Meet the characters behind the mill

With just a week to go until Sacrewell Mill reopens its doors, we thought we’d give you an insight into the interpretation that’ll bring the mill back to life.

“Let me tell you my story…” are the first words you’ll come across as you walk into Sacrewell’s 18th Century grade II* watermill, which reopens on 19 July.

It is a story that spans thousands of years, beginning with the Romans who founded the farm and mill in Thornhaugh in about 43AD and taking you through to the recent £1.8m Heritage Lottery Funded project to restore the watermill and its associated buildings back to working order.

Obviously, the mill building that is on site now doesn’t date back to the Romans. It was built in 1775 with various alterations throughout the years, but the character of the mill and its various guises will come across as you make your way around the fully revived and interpreted building.

“We wanted to find a character who represented Sacrewell throughout the ages,” explains learning and interpretation officer, Nikki Cherry.

“We thought of the miller, but they would have come and gone, or the river that powers the waterwheel. But in the end decided that the only thing that could tell the story, could be the creaky, ancient mill itself.”

Historians at Sacrewell know of the Roman establishment because an archaeological excavation of the site revealed storage buildings and pottery, associated with farming 2,000 years ago. The waterway that runs from the River Nene is also Roman, flowing underneath the A1 which was once known as Ermine Street, a Roman trade road that ran from London to Lincoln.

“The first written record of there being a mill at Sacrewell is in the Domesday Book of 1086. It lists three mills in the Wittering area, of which Sacrewell would have almost certainly been one,” Mrs Cherry continues.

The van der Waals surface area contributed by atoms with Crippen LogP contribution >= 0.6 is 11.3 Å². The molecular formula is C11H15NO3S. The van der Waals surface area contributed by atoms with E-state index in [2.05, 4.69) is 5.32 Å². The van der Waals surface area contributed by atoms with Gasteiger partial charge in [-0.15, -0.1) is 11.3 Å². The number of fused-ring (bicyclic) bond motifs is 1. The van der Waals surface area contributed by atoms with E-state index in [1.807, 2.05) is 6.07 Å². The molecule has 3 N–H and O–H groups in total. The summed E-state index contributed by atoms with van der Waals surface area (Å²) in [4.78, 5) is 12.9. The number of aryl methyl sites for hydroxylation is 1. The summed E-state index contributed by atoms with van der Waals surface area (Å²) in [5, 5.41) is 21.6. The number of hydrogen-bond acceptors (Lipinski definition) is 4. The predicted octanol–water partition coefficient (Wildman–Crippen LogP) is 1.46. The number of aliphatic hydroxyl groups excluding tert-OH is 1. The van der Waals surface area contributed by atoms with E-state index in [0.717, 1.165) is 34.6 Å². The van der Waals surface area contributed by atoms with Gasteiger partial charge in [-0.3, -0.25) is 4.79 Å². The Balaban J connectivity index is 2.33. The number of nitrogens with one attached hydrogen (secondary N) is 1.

“It was a working mill in the area right up until the 1960s when it was decommissioned due to the lack of people to operate it and because there were new health and safety guidelines coming into play.”

Now, with the help of the William Scott Abbott Trust, which runs Sacrewell and the Heritage Lottery Fund, the watermill has been restored and will begin to grind wheat into flour once more.

The centre, near Wansford, has been run as an agricultural education charity for 51 years, following the death of former owner William Scott Abbott. Abbott and his wife Mary had no children of their own, so in order to retain his legacy and continue his work of educating people about food and farming, the Trust was founded.

William Scott Abbott ran Sacrewell from 1917 until 1959 and during that time embraced experimental farming, retained traditional methods and even turned to the Land Army during the Second World War to help run the farm.

In fact, the mill house will be set dressed to represent the Land Army girls who ran the farm in the early 1940s and volunteers dressed as the girls will bring the interpretation to life.

“We’ve been very fortunate in that some of the Land Army girls who ran Sacrewell still live in the area,” Mrs Cherry disclosed.

“They have been extremely useful in helping us to understand what life at Sacrewell was like during that time and their stories will be included in the offer here.”